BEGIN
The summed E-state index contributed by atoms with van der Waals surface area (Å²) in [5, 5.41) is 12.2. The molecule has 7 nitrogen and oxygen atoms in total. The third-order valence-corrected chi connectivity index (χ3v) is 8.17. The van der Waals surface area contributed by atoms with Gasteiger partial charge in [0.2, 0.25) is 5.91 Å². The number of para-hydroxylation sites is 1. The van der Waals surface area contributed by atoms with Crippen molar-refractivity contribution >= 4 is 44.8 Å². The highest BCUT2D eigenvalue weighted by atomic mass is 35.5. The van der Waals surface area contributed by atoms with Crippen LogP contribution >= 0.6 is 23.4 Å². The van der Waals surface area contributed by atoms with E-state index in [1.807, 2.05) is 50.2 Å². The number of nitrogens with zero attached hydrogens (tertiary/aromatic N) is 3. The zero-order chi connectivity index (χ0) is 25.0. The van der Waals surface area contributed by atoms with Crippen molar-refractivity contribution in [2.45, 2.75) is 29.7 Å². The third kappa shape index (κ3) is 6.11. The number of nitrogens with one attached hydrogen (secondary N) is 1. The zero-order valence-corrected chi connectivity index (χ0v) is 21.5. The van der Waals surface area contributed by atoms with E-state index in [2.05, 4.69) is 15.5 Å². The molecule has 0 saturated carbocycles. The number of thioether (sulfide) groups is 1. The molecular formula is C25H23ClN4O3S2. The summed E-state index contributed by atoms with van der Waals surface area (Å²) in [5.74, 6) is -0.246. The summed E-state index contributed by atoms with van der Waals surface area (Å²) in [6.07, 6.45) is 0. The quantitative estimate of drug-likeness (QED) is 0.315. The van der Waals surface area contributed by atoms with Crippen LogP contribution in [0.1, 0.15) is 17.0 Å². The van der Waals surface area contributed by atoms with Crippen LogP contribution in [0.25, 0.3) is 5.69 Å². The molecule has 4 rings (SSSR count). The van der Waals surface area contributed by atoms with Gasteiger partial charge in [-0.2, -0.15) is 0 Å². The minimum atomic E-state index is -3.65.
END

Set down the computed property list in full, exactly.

The summed E-state index contributed by atoms with van der Waals surface area (Å²) in [5, 5.41) is 12.2. The molecule has 7 nitrogen and oxygen atoms in total. The third-order valence-corrected chi connectivity index (χ3v) is 8.17. The van der Waals surface area contributed by atoms with Gasteiger partial charge in [0.2, 0.25) is 5.91 Å². The number of para-hydroxylation sites is 1. The van der Waals surface area contributed by atoms with Crippen molar-refractivity contribution >= 4 is 44.8 Å². The highest BCUT2D eigenvalue weighted by atomic mass is 35.5. The van der Waals surface area contributed by atoms with Crippen LogP contribution >= 0.6 is 23.4 Å². The van der Waals surface area contributed by atoms with E-state index in [1.807, 2.05) is 50.2 Å². The number of nitrogens with zero attached hydrogens (tertiary/aromatic N) is 3. The zero-order chi connectivity index (χ0) is 25.0. The van der Waals surface area contributed by atoms with Crippen molar-refractivity contribution in [2.45, 2.75) is 29.7 Å². The third kappa shape index (κ3) is 6.11. The number of nitrogens with one attached hydrogen (secondary N) is 1. The zero-order valence-corrected chi connectivity index (χ0v) is 21.5. The van der Waals surface area contributed by atoms with E-state index in [2.05, 4.69) is 15.5 Å². The molecule has 0 saturated carbocycles. The number of thioether (sulfide) groups is 1. The molecular formula is C25H23ClN4O3S2. The summed E-state index contributed by atoms with van der Waals surface area (Å²) in [5.74, 6) is -0.246. The summed E-state index contributed by atoms with van der Waals surface area (Å²) in [6.07, 6.45) is 0. The quantitative estimate of drug-likeness (QED) is 0.315. The van der Waals surface area contributed by atoms with Crippen LogP contribution in [0.1, 0.15) is 17.0 Å². The van der Waals surface area contributed by atoms with Crippen LogP contribution in [0.25, 0.3) is 5.69 Å². The molecule has 4 rings (SSSR count). The van der Waals surface area contributed by atoms with Gasteiger partial charge in [-0.2, -0.15) is 0 Å². The minimum atomic E-state index is -3.65.